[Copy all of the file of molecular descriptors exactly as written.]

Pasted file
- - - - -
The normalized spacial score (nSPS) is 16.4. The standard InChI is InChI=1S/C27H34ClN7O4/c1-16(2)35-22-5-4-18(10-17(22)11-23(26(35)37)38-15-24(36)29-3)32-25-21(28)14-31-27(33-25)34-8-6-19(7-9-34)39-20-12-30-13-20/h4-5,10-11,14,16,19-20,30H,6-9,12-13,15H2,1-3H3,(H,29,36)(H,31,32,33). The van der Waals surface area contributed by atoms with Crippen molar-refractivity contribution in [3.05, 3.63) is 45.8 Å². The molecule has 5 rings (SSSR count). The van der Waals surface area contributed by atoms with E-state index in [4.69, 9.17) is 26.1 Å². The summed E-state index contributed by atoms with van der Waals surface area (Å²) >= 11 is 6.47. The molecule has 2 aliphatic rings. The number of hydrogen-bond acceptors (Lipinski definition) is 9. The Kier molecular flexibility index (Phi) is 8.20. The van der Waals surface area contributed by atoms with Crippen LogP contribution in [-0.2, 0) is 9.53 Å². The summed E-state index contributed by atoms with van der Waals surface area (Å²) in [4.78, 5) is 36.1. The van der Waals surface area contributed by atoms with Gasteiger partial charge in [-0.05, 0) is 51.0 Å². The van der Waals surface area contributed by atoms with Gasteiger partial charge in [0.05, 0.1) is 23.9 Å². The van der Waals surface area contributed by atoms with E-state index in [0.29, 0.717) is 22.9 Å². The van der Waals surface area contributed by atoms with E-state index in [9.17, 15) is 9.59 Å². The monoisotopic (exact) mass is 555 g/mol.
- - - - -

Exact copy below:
The normalized spacial score (nSPS) is 16.4. The standard InChI is InChI=1S/C27H34ClN7O4/c1-16(2)35-22-5-4-18(10-17(22)11-23(26(35)37)38-15-24(36)29-3)32-25-21(28)14-31-27(33-25)34-8-6-19(7-9-34)39-20-12-30-13-20/h4-5,10-11,14,16,19-20,30H,6-9,12-13,15H2,1-3H3,(H,29,36)(H,31,32,33). The van der Waals surface area contributed by atoms with Crippen molar-refractivity contribution in [3.05, 3.63) is 45.8 Å². The molecule has 5 rings (SSSR count). The van der Waals surface area contributed by atoms with E-state index in [4.69, 9.17) is 26.1 Å². The summed E-state index contributed by atoms with van der Waals surface area (Å²) >= 11 is 6.47. The molecule has 2 aliphatic rings. The number of hydrogen-bond acceptors (Lipinski definition) is 9. The Kier molecular flexibility index (Phi) is 8.20. The van der Waals surface area contributed by atoms with Crippen LogP contribution in [-0.2, 0) is 9.53 Å². The summed E-state index contributed by atoms with van der Waals surface area (Å²) in [4.78, 5) is 36.1. The van der Waals surface area contributed by atoms with Gasteiger partial charge in [-0.05, 0) is 51.0 Å². The van der Waals surface area contributed by atoms with Gasteiger partial charge in [0.05, 0.1) is 23.9 Å². The van der Waals surface area contributed by atoms with E-state index in [0.29, 0.717) is 22.9 Å². The van der Waals surface area contributed by atoms with E-state index in [9.17, 15) is 9.59 Å². The monoisotopic (exact) mass is 555 g/mol.